A D.C. Superior Court judge yesterday barred the city's police department from conducting unscheduled tests to detect drug use by individual police officers, ruling that arbitrary tests are "repugnant to the Constitution."

Judge Eugene N. Hamilton issued a preliminary injunction banning arbitrary use of the urinalyses after attorneys for one officer argued that the unscheduled tests violated constitutional protections against unreasonable searches.

Hamilton said that the department's guidelines in forcing officers to submit to unscheduled, individual tests are "insufficient to guarantee that intrusions upon officers' rights are reasonable."

The order affects only tests administered under a March 24 order by police Chief Maurice T. Turner, which gave officials authority to order urinalyses when drug use by an officer is suspected. It does not affect tests administered by the department during scheduled physical examinations.

Gary Hankins, head of the Fraternal Order of Police's bargaining unit, which represents police officers, said, "We're very gratified that the court has seen fit to extend to us the same rights other individuals have."

"I think we can live with it until we have a full-scale hearing in the suit," Turner commented, adding that he believes that only eight to ten cases a year fall under the circumstances covered by the ruling.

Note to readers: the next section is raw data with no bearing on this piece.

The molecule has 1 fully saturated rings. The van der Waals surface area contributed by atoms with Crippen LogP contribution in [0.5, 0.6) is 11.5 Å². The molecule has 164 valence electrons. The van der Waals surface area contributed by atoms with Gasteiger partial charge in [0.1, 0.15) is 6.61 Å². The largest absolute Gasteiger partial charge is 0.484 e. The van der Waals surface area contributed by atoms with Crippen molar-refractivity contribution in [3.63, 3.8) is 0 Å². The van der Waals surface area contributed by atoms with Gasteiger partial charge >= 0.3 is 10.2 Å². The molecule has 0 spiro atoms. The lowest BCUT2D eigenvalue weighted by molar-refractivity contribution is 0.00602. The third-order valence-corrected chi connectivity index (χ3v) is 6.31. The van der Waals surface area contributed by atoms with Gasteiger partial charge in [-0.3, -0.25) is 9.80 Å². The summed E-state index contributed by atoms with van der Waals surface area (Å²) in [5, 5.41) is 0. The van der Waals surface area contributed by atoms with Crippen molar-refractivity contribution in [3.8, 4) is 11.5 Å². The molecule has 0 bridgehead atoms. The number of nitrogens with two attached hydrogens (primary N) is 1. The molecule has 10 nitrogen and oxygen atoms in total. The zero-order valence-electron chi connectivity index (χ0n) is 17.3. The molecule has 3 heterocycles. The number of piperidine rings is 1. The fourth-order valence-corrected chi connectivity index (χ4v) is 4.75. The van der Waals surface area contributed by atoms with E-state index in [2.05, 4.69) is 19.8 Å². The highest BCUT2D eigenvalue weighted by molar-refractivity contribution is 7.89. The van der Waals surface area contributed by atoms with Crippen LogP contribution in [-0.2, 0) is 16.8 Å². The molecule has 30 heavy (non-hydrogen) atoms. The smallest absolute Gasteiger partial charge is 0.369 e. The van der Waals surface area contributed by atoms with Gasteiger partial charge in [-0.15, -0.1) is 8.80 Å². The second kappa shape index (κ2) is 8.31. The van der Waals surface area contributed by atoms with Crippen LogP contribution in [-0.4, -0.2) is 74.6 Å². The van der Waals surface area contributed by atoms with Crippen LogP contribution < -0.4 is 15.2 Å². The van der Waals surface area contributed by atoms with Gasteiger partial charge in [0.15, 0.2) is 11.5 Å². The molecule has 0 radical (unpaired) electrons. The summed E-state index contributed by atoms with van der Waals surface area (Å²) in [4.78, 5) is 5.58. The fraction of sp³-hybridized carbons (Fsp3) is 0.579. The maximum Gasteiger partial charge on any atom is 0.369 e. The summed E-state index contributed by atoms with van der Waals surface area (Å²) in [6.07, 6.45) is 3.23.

A suit against the department was brought jointly by the FOP and officer Charles E. Buie, who was placed on administrative leave last week after refusing to take a urinalysis test.

The suit claimed that Turner's March 24 order gave police officials "unfettered discretion" to order urinalyses when drug use is suspected. The order also authorized disciplinary action against officers who refused to take the test.

The suit contended that officials should be required to obtain a warrant before ordering the tests. It also claimed that the test is too unreliable to be used as a basis for disciplinary actions against officers.

Attorneys for the city argued that the department's use of the test is "the only logical method" of determining drug use and should be permitted in order to maintain the integrity of the department. Police officers, they contended, should not be accorded the same constitutional rights as civilians because of their special position in being sworn to uphold the law.

The attorneys also claimed that use of the tests is an administrative matter and should not be subject to constitutional restrictions.

Hamilton rejected both notions. Police officers, he said "do not waive" their constitutional rights on entering the department.

The "rights and protections are burdensome and inconvenient in administrative matters," he said. "But the individual must be protected."

Hamilton said that the department should adopt strict procedures for investigating allegations against officers before ordering the tests. The department, he said, need not obtain warrants, but it should require sworn statements by persons bringing allegations against officers, plus corroborating evidence from a reliable source, before officers are required to take the tests.